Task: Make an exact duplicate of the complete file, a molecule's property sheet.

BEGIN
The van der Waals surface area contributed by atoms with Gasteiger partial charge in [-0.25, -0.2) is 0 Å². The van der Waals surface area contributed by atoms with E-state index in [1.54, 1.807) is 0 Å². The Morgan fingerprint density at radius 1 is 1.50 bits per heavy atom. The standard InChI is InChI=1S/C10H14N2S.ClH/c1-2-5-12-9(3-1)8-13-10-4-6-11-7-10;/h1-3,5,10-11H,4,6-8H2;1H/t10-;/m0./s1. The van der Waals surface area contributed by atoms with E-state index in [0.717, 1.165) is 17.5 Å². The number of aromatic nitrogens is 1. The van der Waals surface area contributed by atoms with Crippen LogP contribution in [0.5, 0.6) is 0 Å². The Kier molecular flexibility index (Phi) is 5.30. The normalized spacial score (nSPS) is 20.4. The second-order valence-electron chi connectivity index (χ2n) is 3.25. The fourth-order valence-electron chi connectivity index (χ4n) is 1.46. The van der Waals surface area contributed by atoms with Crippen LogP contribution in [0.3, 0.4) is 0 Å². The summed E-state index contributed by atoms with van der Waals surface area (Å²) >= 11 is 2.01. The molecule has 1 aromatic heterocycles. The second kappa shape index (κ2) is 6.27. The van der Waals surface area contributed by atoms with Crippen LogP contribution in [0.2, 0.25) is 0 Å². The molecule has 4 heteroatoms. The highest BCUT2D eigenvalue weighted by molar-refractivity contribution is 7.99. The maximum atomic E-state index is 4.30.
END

The van der Waals surface area contributed by atoms with Gasteiger partial charge in [-0.25, -0.2) is 0 Å². The van der Waals surface area contributed by atoms with E-state index in [1.54, 1.807) is 0 Å². The Morgan fingerprint density at radius 1 is 1.50 bits per heavy atom. The standard InChI is InChI=1S/C10H14N2S.ClH/c1-2-5-12-9(3-1)8-13-10-4-6-11-7-10;/h1-3,5,10-11H,4,6-8H2;1H/t10-;/m0./s1. The van der Waals surface area contributed by atoms with E-state index in [0.717, 1.165) is 17.5 Å². The number of aromatic nitrogens is 1. The van der Waals surface area contributed by atoms with Crippen LogP contribution in [0.5, 0.6) is 0 Å². The Kier molecular flexibility index (Phi) is 5.30. The normalized spacial score (nSPS) is 20.4. The second-order valence-electron chi connectivity index (χ2n) is 3.25. The fourth-order valence-electron chi connectivity index (χ4n) is 1.46. The van der Waals surface area contributed by atoms with Crippen LogP contribution in [0.3, 0.4) is 0 Å². The summed E-state index contributed by atoms with van der Waals surface area (Å²) >= 11 is 2.01. The molecule has 1 aromatic heterocycles. The second kappa shape index (κ2) is 6.27. The van der Waals surface area contributed by atoms with Crippen LogP contribution in [0.2, 0.25) is 0 Å². The molecule has 4 heteroatoms. The highest BCUT2D eigenvalue weighted by molar-refractivity contribution is 7.99. The maximum atomic E-state index is 4.30.